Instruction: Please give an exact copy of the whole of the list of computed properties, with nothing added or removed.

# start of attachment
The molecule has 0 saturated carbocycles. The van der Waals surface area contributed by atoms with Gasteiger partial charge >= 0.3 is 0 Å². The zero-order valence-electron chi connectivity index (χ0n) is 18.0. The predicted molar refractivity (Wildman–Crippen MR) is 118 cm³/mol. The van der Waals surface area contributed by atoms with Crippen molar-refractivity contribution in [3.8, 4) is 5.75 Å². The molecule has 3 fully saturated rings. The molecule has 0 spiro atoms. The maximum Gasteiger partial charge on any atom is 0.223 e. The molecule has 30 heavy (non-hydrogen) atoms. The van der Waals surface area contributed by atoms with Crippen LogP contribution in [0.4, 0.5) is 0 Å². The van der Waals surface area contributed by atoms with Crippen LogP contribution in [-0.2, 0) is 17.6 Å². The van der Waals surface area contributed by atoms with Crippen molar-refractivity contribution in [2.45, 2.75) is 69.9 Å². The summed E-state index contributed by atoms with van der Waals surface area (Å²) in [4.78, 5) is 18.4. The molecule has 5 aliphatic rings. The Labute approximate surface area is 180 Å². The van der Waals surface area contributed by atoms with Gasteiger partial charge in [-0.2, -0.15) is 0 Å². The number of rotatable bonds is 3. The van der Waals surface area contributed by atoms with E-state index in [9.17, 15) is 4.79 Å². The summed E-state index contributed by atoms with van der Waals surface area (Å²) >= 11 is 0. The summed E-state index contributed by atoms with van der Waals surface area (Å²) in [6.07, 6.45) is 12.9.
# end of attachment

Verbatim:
The molecule has 0 saturated carbocycles. The van der Waals surface area contributed by atoms with Gasteiger partial charge >= 0.3 is 0 Å². The zero-order valence-electron chi connectivity index (χ0n) is 18.0. The predicted molar refractivity (Wildman–Crippen MR) is 118 cm³/mol. The van der Waals surface area contributed by atoms with Crippen molar-refractivity contribution in [3.8, 4) is 5.75 Å². The molecule has 3 fully saturated rings. The molecule has 0 spiro atoms. The maximum Gasteiger partial charge on any atom is 0.223 e. The molecule has 30 heavy (non-hydrogen) atoms. The van der Waals surface area contributed by atoms with Crippen LogP contribution in [0.4, 0.5) is 0 Å². The van der Waals surface area contributed by atoms with Crippen LogP contribution in [-0.2, 0) is 17.6 Å². The van der Waals surface area contributed by atoms with Crippen molar-refractivity contribution in [2.45, 2.75) is 69.9 Å². The summed E-state index contributed by atoms with van der Waals surface area (Å²) in [4.78, 5) is 18.4. The molecule has 5 aliphatic rings. The Labute approximate surface area is 180 Å². The van der Waals surface area contributed by atoms with Gasteiger partial charge in [-0.2, -0.15) is 0 Å². The number of rotatable bonds is 3. The van der Waals surface area contributed by atoms with E-state index in [9.17, 15) is 4.79 Å². The summed E-state index contributed by atoms with van der Waals surface area (Å²) >= 11 is 0. The summed E-state index contributed by atoms with van der Waals surface area (Å²) in [6.07, 6.45) is 12.9.